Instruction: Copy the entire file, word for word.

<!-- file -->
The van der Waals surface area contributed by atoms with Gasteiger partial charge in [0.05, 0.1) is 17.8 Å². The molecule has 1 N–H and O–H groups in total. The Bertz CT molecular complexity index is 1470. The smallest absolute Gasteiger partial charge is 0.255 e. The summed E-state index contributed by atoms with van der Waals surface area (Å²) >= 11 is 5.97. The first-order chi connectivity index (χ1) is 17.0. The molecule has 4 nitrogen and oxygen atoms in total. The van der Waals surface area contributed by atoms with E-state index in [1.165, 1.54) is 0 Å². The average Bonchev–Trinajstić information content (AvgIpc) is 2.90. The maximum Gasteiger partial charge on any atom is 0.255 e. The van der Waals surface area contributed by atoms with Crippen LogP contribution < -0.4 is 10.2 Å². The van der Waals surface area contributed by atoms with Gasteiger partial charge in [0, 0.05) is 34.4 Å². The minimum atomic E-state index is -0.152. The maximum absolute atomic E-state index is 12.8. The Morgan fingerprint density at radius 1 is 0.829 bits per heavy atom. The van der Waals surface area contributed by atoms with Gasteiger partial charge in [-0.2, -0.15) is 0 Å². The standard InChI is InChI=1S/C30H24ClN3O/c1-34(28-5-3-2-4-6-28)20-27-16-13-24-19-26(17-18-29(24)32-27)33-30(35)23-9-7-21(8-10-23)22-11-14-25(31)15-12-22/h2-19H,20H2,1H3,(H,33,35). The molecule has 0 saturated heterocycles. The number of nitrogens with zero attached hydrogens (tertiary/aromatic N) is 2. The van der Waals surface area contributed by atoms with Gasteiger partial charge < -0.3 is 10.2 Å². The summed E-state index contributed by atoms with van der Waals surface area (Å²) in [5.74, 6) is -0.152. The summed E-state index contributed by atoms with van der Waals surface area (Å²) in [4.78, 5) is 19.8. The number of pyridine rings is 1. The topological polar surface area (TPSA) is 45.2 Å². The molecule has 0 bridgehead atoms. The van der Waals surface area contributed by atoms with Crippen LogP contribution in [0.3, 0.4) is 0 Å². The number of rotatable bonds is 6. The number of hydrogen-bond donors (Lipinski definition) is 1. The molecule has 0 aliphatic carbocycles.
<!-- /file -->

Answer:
The van der Waals surface area contributed by atoms with Gasteiger partial charge in [0.05, 0.1) is 17.8 Å². The molecule has 1 N–H and O–H groups in total. The Bertz CT molecular complexity index is 1470. The smallest absolute Gasteiger partial charge is 0.255 e. The summed E-state index contributed by atoms with van der Waals surface area (Å²) >= 11 is 5.97. The first-order chi connectivity index (χ1) is 17.0. The molecule has 4 nitrogen and oxygen atoms in total. The van der Waals surface area contributed by atoms with E-state index in [1.165, 1.54) is 0 Å². The average Bonchev–Trinajstić information content (AvgIpc) is 2.90. The maximum Gasteiger partial charge on any atom is 0.255 e. The van der Waals surface area contributed by atoms with Crippen LogP contribution < -0.4 is 10.2 Å². The van der Waals surface area contributed by atoms with Gasteiger partial charge in [0, 0.05) is 34.4 Å². The minimum atomic E-state index is -0.152. The maximum absolute atomic E-state index is 12.8. The Morgan fingerprint density at radius 1 is 0.829 bits per heavy atom. The van der Waals surface area contributed by atoms with Gasteiger partial charge in [-0.2, -0.15) is 0 Å². The standard InChI is InChI=1S/C30H24ClN3O/c1-34(28-5-3-2-4-6-28)20-27-16-13-24-19-26(17-18-29(24)32-27)33-30(35)23-9-7-21(8-10-23)22-11-14-25(31)15-12-22/h2-19H,20H2,1H3,(H,33,35). The molecule has 0 saturated heterocycles. The number of nitrogens with zero attached hydrogens (tertiary/aromatic N) is 2. The van der Waals surface area contributed by atoms with Gasteiger partial charge < -0.3 is 10.2 Å². The summed E-state index contributed by atoms with van der Waals surface area (Å²) in [5.74, 6) is -0.152. The summed E-state index contributed by atoms with van der Waals surface area (Å²) in [4.78, 5) is 19.8. The number of pyridine rings is 1. The topological polar surface area (TPSA) is 45.2 Å². The molecule has 0 bridgehead atoms. The van der Waals surface area contributed by atoms with Crippen LogP contribution in [0.3, 0.4) is 0 Å². The number of rotatable bonds is 6. The number of hydrogen-bond donors (Lipinski definition) is 1. The molecule has 0 aliphatic carbocycles.